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Gary Younge
Massachusetts performs first gay marriages

In an election-year milestone, the clerk's office in Cambridge was due to open its doors at midnight last night for applications from same-sex couples, while seven couples who successfully sued for the right to marry will wed in Boston.

"May 17 is a historic day. It's the day that marks a new chapter of equality for gay and lesbian families," activist Marty Rouse said. "For the first time in US history, we can receive the critical legal rights and protections that come only through marriage."

Despite a number of challenges, the state supreme court's November ruling legalising gay marriage has stood. The court gave Massachusetts legislators 180 days to work out how to ensure equality at the altar, and now the time is up.

"Whether and whom to marry, how to express sexual intimacy, and whether and how to establish a family - these are among the most basic of every individual's liberty and due process rights," the majority opinion said.

"And central to personal freedom and security is the assurance that the laws will apply equally to persons in similar situations."

Local legislators, national politicians and rightwing lobbyists have all sought in vain to reverse the court's decision or reduce its impact, while gay activists across the country have tried to capitalise on the ruling to test the boundaries in other states.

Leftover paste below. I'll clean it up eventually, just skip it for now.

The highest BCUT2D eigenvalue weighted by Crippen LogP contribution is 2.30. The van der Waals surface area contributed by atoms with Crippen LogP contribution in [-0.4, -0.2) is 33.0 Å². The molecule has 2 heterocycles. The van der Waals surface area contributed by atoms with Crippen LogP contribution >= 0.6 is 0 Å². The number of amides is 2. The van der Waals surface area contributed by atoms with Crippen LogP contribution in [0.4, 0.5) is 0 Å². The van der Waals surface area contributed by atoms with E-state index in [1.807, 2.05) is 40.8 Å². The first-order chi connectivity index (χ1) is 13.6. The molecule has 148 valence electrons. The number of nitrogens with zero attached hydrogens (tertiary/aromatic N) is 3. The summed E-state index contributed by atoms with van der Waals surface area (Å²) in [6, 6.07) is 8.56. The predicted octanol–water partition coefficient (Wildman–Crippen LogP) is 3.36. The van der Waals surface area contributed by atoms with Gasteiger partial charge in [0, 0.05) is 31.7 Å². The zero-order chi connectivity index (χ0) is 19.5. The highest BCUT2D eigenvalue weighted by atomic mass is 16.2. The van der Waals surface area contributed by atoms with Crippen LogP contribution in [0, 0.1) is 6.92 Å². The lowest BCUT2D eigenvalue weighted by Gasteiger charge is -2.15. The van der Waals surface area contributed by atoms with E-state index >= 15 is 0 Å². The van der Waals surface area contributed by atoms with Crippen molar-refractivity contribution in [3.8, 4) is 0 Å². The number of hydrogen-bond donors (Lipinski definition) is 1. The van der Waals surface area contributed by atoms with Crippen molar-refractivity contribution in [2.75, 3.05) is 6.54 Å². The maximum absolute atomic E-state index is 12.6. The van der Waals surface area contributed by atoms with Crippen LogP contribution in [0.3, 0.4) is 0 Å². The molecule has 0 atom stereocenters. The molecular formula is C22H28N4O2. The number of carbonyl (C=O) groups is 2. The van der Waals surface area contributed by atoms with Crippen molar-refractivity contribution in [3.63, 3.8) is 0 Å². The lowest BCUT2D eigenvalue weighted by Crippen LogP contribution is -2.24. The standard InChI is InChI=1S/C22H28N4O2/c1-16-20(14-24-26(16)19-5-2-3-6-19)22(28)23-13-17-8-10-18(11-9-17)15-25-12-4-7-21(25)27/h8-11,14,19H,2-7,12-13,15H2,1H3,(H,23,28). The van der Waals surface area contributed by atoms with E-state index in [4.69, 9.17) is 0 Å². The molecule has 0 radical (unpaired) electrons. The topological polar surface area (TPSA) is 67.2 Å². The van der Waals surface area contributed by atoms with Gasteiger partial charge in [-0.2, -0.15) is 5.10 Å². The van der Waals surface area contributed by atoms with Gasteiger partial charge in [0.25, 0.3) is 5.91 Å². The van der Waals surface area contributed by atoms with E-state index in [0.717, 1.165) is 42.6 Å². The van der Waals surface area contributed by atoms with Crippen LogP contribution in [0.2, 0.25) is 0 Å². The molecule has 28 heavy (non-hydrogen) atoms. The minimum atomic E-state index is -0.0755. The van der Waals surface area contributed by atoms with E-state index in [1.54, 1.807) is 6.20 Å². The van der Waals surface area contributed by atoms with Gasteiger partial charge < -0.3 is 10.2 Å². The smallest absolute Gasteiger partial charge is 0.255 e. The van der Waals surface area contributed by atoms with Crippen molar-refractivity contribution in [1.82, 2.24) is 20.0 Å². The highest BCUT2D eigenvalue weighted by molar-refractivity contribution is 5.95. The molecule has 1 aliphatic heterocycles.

Thousands of same-sex couples were married at San Francisco City Hall earlier this year but the marriages were not recognised by the state of California. A mayor in New York state is being prosecuted after performing gay marriages in February.

The final effort to block gay marriage in Massachusetts failed on Friday, when the US Supreme Court resisted a last-minute legal challenge filed by conservative opponents of same-sex weddings.

A federal appeals court has agreed to hear the case next month, but by that time clerks will probably have granted hundreds of marriage licences to homosexual couples.

The majority of Americans are against gay marriage but in favour of civil unions for same-sex couples.

President George Bush has announced that he will support an effort to amend the constitution to define marriage as an exclusively heterosexual institution.

His Democratic challenger, John Kerry, a senator from Massachusetts, is also opposed to gay marriage.

Despite protests from the state governor, Mitt Romney, some of tomorrow's licences will be granted to out-of-state gay couples who have travelled to Massachusetts specifically to get married.

Mr Romney tried to resurrect an almost century-old law to stop such unions, saying he was afraid his state could become "the Las Vegas of same-sex marriage".

But clerks noted that the statute in question had not been applied to heterosexual couples for many years, and plan to issue licences to all gay couples from outside the state who request them. Gay rights advocates say they will challenge the law.

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